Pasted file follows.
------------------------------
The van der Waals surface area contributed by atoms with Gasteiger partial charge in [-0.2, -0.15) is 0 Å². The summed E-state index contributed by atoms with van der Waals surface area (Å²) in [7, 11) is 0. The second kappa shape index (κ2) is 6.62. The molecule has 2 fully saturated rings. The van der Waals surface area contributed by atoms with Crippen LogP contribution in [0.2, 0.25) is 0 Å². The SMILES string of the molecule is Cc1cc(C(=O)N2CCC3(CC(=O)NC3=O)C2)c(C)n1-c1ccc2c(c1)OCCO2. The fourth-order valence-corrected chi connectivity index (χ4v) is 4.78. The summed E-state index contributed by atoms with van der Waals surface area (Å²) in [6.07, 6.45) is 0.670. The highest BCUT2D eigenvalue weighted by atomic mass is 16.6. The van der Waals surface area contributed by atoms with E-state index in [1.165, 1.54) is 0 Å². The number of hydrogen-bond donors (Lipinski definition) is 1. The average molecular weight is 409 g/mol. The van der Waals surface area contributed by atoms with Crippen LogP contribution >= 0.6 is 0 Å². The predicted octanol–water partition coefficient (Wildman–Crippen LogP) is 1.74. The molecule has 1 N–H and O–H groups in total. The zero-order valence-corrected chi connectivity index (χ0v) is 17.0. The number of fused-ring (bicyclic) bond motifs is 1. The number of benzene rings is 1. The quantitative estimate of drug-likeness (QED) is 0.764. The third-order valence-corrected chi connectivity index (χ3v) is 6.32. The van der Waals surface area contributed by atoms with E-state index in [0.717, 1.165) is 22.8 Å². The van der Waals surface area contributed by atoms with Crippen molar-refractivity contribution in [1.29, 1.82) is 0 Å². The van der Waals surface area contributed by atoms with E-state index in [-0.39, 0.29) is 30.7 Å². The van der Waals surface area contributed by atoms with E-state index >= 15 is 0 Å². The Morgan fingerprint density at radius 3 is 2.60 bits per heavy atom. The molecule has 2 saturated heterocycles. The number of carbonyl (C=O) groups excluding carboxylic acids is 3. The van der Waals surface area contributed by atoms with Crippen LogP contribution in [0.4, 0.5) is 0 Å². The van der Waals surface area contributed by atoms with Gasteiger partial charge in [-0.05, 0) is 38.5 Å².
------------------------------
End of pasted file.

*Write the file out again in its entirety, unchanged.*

The van der Waals surface area contributed by atoms with Gasteiger partial charge in [-0.2, -0.15) is 0 Å². The summed E-state index contributed by atoms with van der Waals surface area (Å²) in [7, 11) is 0. The second kappa shape index (κ2) is 6.62. The molecule has 2 fully saturated rings. The van der Waals surface area contributed by atoms with Crippen LogP contribution in [0.2, 0.25) is 0 Å². The SMILES string of the molecule is Cc1cc(C(=O)N2CCC3(CC(=O)NC3=O)C2)c(C)n1-c1ccc2c(c1)OCCO2. The fourth-order valence-corrected chi connectivity index (χ4v) is 4.78. The summed E-state index contributed by atoms with van der Waals surface area (Å²) in [6.07, 6.45) is 0.670. The highest BCUT2D eigenvalue weighted by atomic mass is 16.6. The van der Waals surface area contributed by atoms with E-state index in [1.165, 1.54) is 0 Å². The number of hydrogen-bond donors (Lipinski definition) is 1. The average molecular weight is 409 g/mol. The van der Waals surface area contributed by atoms with Crippen LogP contribution >= 0.6 is 0 Å². The predicted octanol–water partition coefficient (Wildman–Crippen LogP) is 1.74. The molecule has 1 N–H and O–H groups in total. The zero-order valence-corrected chi connectivity index (χ0v) is 17.0. The number of fused-ring (bicyclic) bond motifs is 1. The number of benzene rings is 1. The quantitative estimate of drug-likeness (QED) is 0.764. The third-order valence-corrected chi connectivity index (χ3v) is 6.32. The van der Waals surface area contributed by atoms with E-state index in [0.717, 1.165) is 22.8 Å². The van der Waals surface area contributed by atoms with Crippen molar-refractivity contribution in [1.29, 1.82) is 0 Å². The van der Waals surface area contributed by atoms with E-state index in [-0.39, 0.29) is 30.7 Å². The van der Waals surface area contributed by atoms with E-state index >= 15 is 0 Å². The Morgan fingerprint density at radius 3 is 2.60 bits per heavy atom. The molecule has 2 saturated heterocycles. The number of carbonyl (C=O) groups excluding carboxylic acids is 3. The van der Waals surface area contributed by atoms with Crippen LogP contribution in [0.4, 0.5) is 0 Å². The van der Waals surface area contributed by atoms with Gasteiger partial charge in [-0.05, 0) is 38.5 Å².